A couple weeks ago, I attended a co-worker’s funeral. She was only eight years older than myself, and both her parents survived her. I think that was the most upsetting part.

The day before, my co-workers and I attended the visitation, and one of the most beautiful parts of this tragedy was the line out the door: friends, fellow graduates, co-workers, church family, etc. It was heartening to see the community gather like this. And standing in that line brought me to tears several times. And sometimes, I feared reaching the head of the line because I had no idea what to say to her family. And I didn’t say anything. I hugged her mother and cried with them, but I found myself in the position that so many writers fear: devoid of words.

Except I wasn’t. I went out the same night and bought a notebook. Because I could feel words zipping through me like a short circuit. This was the third time I saw a mother bury her child. The last time, it was a thirteen year old killed in a car accident. When I found out, I wrote for an hour or so and ended up with a 700+ word long document which has since fed several poems and stories.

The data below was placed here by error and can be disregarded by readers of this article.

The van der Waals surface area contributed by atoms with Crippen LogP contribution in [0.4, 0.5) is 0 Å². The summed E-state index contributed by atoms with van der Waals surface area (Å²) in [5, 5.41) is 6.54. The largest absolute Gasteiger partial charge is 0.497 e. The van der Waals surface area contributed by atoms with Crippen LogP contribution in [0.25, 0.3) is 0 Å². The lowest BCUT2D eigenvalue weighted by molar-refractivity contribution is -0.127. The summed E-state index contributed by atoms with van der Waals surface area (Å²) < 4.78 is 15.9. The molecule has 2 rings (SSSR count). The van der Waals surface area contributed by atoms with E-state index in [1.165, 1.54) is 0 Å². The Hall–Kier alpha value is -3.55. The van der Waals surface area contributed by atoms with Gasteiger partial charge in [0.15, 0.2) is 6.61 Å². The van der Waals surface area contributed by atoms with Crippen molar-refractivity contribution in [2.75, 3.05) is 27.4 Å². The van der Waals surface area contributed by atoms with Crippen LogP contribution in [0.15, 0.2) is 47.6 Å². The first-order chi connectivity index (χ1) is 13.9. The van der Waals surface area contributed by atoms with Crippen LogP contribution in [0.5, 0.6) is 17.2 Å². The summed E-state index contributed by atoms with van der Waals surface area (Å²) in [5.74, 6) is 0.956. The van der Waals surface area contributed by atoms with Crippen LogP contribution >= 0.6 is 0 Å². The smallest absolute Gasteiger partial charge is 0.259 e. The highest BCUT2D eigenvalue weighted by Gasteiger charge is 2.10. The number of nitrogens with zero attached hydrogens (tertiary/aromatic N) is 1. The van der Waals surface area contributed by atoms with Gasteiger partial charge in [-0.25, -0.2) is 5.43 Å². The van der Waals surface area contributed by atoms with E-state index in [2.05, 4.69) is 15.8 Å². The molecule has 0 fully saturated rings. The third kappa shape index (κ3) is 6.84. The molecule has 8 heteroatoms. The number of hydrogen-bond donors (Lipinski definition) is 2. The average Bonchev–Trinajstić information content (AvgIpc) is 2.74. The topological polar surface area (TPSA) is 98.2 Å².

Death is actually one of my favorite topics in fiction. I’ve written numerous stories about survivors and grim reapers. After hearing a story I wrote about a boy who “works for death,” a friend recommended me Mort by Terry Pratchett. I adore Neil Gaiman’s Sandman, and The Book Thief. Bridge to Terebithia and Pan’s Labyrinth are two of my favorite films. I’ve even looked into connections between death and Peter Pan.

So if I write about death all the time, why is it so hard to speak about when confronted with it in real life? On the way to the visitation, my co-worker observed that everyone at work seemed more on edge than the previous year, and I pointed out it likely had to do with all of us dwelling on the death and saying nothing about it, perhaps because we don’t know what to say. Or perhaps because we don’t know how to say it.


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